Two Full-time PhD (via MPhil) studentships are available at Liverpool John Moores University, via the National Institute for Health Research (NIHR) Applied Research Collaboration North West Coast (ARC NWC). NIHR ARC NWC is one of 15 regional ARCS funded by the NIHR to bring together those needed to support research to improve health and care. Our vision is to address the considerable health inequalities across our region through the collaborative production and implementation of high-quality applied health research in our five themes. Research supported by the ARC NWC must be relevant to the needs of the diverse communities served by the NIHR ARC NWC and its local health and care system, and be generalisable across health and care nationally, as well as within the local health and care system where it is conducted. Our Doctoral Fellows are distributed across the themes and universities and are a crucial part of our Academic Career Development Strategy.
The supervisory teams have a broad range of expertise, and experience in successful supervision to PhD completion. Two from the 11 projects currently advertised will be funded, reference ARC1-11.
Identifying patient-centred mechanisms to minimise cardiovascular risk across diverse populations.
This project aims to identify patient-centred mechanisms to minimise cardiovascular risk across diverse populations, with a focus on deprivation and health inequalities.
When someone is identified as at risk of cardiovascular disease, they are prescribed a range of medicines and are recommended to make lifestyle changes. These recommendations are based on research evidence, but they may not always take into account an individual's personal circumstances, preferences and values. This may explain why many people do not take their medicines as prescribed and find it hard to adhere to lifestyle changes.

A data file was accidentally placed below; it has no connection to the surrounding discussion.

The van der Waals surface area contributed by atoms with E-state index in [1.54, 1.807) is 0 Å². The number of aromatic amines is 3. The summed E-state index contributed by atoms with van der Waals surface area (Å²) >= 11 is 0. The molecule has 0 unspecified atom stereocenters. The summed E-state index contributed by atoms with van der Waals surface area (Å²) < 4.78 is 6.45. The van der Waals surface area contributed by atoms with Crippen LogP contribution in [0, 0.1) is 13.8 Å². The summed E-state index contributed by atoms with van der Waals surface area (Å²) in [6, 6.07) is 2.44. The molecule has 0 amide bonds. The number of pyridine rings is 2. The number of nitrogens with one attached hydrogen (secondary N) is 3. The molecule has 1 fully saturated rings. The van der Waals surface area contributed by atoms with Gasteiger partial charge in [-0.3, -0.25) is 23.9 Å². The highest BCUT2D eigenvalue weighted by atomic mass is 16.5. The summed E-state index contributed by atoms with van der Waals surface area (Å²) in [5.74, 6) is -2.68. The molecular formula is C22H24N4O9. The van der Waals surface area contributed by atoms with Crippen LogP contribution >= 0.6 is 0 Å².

Effective healthcare should be patient-centred, enabling people to actively participate in decision-making about their care. This requires people to clearly understand the benefits and disadvantages associated with treatments and lifestyle interventions. In this study, we will engage with different groups of patients through methods such as questionnaires, focus groups and interviews to discover what they understand about their risk of cardiovascular disease. In particular, we want to understand how people interpret and respond to cardiovascular risk prediction scores in the context of taking medicines and implementing behavioural changes.
The knowledge gathered will be used to inform the development of effective interventions and approaches to aid patient-centred decision-making in a wide range of people. Crucially, patients will be involved in the development of these interventions. By understanding peoples' level of knowledge and attitudes towards the risk of cardiovascular disease and interventions to reduce risk, we have the potential to reduce cardiovascular disease and tackle health inequalities.
The project will be led by Dr Peter Penson at LJMU and will be conducted through existing collaborations with colleagues from the Liverpool Centre for Cardiovascular Science, the University of Liverpool and the NHS. The project will be supervised by clinical and academic pharmacists, and a health psychologist.
Contact details: For more information please contact Dr Peter Penson ([Email Address Removed])